Overexpression of ameloblastin in secretory ameloblasts results in demarcated, hypomineralized opacities in enamel

Yong Hee Patricia Chun, Chunyan Tan, Omar Villanueva, Madeline E. Colley, Travis J. Quintanilla, Mohamed S. Basiouny, Caldonia A. Hartel, Cameron S. Critchfield, Stephan B.H. Bach, Roberto J. Fajardo, Cong Dat Pham

Research output: Contribution to journalArticlepeer-review

1 Scopus citations


Introduction: Developmental defects of the enamel manifest before tooth eruption and include amelogenesis imperfecta, a rare disease of underlying gene mutations, and molar–incisor hypomineralization (MIH), a prevalent disease in children originating from environmental and epigenetic factors. MIH enamel presents as the abnormal enamel marked by loss of translucency, demarcation between the healthy and affected enamel, and reduced mineral content. The pathophysiology of opaque, demarcated enamel lesions is not understood; however, the retention of enamel proteins in the matrix has been suggested. Ameloblastin (Ambn) is an enamel protein of the secreted calcium-binding phosphoproteins (SCPPs) critical for enamel formation. When the Ambn gene is mutated or deleted, teeth are affected by hypoplastic amelogenesis imperfecta. Methods: In this study, enamel formation in mice was analyzed when transgenic Ambn was overexpressed from the amelogenin promoter encoding full-length Ambn. Ambn was under- and overexpressed at six increasing concentrations in separate mouse lines. Results: Mice overexpressing Ambn displayed opaque enamel at low concentrations and demarcated lesions at high concentrations. The severity of enamel lesions increased starting from the inner enamel close to the dentino-enamel junction (DEJ) to span the entire width of the enamel layer in demarcated areas. Associated with the opaque enamel were 17-kDa Ambn cleavage products, a prolonged secretory stage, and a thin basement membrane in the maturation stage. Ambn accumulations found in the innermost enamel close to the DEJ and the mineralization front correlated with reduced mineral content. Demarcated enamel lesions were associated with Ambn species of 17 kDa and higher, prolonged secretory and transition stages, a thin basement membrane, and shortened maturation stages. Hypomineralized opacities were delineated against the surrounding mineralized enamel and adjacent to ameloblasts detached from the enamel surface. Inefficient Ambn cleavage, loss of contact between ameloblasts, and the altered basement membrane curtailed the endocytic activity; thus, enamel proteins remained unresorbed in the matrix. Ameloblasts have the ability to distinguish between Ambn concentration and Ambn cleavage products through finely tuned feedback mechanisms. The under- or overexpression of Ambn in murine secretory ameloblasts results in either hypoplastic amelogenesis imperfecta or hypomineralization with opaque or sharply demarcated boundaries of lesions, similar to MIH.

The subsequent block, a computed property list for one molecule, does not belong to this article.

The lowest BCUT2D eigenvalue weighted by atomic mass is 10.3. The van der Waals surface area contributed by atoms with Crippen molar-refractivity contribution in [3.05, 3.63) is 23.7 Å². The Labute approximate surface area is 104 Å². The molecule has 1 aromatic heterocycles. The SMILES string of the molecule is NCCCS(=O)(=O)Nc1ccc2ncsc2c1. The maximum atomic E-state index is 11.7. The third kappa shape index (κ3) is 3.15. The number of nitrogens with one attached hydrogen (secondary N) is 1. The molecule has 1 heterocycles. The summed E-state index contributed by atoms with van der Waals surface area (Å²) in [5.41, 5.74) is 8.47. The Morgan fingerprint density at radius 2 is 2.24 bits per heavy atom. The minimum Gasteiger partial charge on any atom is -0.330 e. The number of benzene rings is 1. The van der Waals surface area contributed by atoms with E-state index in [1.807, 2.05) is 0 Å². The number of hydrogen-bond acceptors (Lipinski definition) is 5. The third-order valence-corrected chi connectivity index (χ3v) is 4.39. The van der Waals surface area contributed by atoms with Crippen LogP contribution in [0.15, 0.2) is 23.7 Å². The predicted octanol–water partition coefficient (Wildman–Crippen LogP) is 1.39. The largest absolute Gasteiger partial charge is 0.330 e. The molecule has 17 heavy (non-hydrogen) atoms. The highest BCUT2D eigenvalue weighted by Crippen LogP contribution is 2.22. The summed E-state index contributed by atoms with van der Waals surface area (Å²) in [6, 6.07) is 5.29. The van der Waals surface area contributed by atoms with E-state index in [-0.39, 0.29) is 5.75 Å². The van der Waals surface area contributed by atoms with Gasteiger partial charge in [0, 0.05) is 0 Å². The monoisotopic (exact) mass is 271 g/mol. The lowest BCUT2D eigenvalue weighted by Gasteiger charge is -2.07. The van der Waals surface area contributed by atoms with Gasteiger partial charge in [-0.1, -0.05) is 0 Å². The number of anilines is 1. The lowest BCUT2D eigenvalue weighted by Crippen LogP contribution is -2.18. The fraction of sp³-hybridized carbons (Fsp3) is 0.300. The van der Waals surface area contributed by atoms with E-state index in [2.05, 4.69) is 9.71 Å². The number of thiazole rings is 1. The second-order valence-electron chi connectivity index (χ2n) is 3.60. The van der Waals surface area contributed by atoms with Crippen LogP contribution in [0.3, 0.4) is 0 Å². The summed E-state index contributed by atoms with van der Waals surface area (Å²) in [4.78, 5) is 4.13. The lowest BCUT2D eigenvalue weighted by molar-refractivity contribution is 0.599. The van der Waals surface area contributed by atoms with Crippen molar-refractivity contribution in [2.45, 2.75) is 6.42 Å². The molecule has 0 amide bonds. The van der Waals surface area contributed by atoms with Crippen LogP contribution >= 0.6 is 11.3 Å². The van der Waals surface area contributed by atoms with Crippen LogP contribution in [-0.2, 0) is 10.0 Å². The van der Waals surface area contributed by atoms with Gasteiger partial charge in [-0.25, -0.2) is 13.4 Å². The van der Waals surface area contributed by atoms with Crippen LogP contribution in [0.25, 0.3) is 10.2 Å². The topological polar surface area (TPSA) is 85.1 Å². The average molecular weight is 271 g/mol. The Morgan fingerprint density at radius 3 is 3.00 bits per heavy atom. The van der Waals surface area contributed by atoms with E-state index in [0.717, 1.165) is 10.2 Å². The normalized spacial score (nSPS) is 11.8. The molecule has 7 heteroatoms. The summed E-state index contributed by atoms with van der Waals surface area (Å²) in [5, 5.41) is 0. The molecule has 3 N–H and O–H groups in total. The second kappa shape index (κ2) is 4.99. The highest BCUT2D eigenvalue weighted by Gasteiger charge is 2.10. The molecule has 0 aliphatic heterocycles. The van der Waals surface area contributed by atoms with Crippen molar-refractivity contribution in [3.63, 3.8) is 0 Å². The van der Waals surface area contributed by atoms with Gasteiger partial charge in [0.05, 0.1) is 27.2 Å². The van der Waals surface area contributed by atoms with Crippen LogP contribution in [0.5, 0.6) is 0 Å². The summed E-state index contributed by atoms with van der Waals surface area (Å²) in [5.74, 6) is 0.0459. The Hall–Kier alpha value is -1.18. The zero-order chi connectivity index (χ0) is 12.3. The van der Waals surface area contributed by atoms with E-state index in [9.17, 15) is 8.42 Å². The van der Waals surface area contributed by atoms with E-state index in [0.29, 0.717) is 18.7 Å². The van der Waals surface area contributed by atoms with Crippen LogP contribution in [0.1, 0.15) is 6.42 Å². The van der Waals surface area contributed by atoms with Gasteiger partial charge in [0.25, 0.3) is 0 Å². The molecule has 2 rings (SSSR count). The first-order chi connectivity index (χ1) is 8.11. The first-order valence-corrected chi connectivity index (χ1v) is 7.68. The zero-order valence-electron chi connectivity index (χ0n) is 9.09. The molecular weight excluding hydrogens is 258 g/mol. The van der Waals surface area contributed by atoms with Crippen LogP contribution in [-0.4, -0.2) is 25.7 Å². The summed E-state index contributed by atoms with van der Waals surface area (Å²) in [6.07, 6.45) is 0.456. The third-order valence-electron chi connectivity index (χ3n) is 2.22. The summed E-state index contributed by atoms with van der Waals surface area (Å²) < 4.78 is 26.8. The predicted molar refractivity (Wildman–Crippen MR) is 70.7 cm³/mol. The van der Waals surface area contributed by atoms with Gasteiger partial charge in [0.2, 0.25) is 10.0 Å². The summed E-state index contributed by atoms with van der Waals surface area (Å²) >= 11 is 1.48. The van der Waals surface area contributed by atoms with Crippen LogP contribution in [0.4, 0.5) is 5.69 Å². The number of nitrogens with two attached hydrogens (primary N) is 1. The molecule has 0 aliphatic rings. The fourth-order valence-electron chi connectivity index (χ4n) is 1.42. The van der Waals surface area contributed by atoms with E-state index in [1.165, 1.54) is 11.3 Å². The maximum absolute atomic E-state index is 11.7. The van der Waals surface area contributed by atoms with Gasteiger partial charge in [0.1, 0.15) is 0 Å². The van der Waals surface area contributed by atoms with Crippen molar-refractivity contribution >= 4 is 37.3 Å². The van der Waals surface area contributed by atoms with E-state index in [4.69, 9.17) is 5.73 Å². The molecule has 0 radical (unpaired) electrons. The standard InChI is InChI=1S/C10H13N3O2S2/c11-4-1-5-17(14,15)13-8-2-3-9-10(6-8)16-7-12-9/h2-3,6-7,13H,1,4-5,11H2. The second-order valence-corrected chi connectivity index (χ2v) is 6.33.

Original languageEnglish (US)
Article number1233391
JournalFrontiers in Physiology
StatePublished - 2023


  • ameloblastin (Ambn)
  • enamel demarcation
  • enamel formation
  • enamel hypomineralization
  • mineralization
  • molar–incisor hypomineralization
  • secreted calcium-binding phosphoproteins (SCPPs)

ASJC Scopus subject areas

  • Physiology (medical)
  • Physiology


Dive into the research topics of 'Overexpression of ameloblastin in secretory ameloblasts results in demarcated, hypomineralized opacities in enamel'. Together they form a unique fingerprint.

Cite this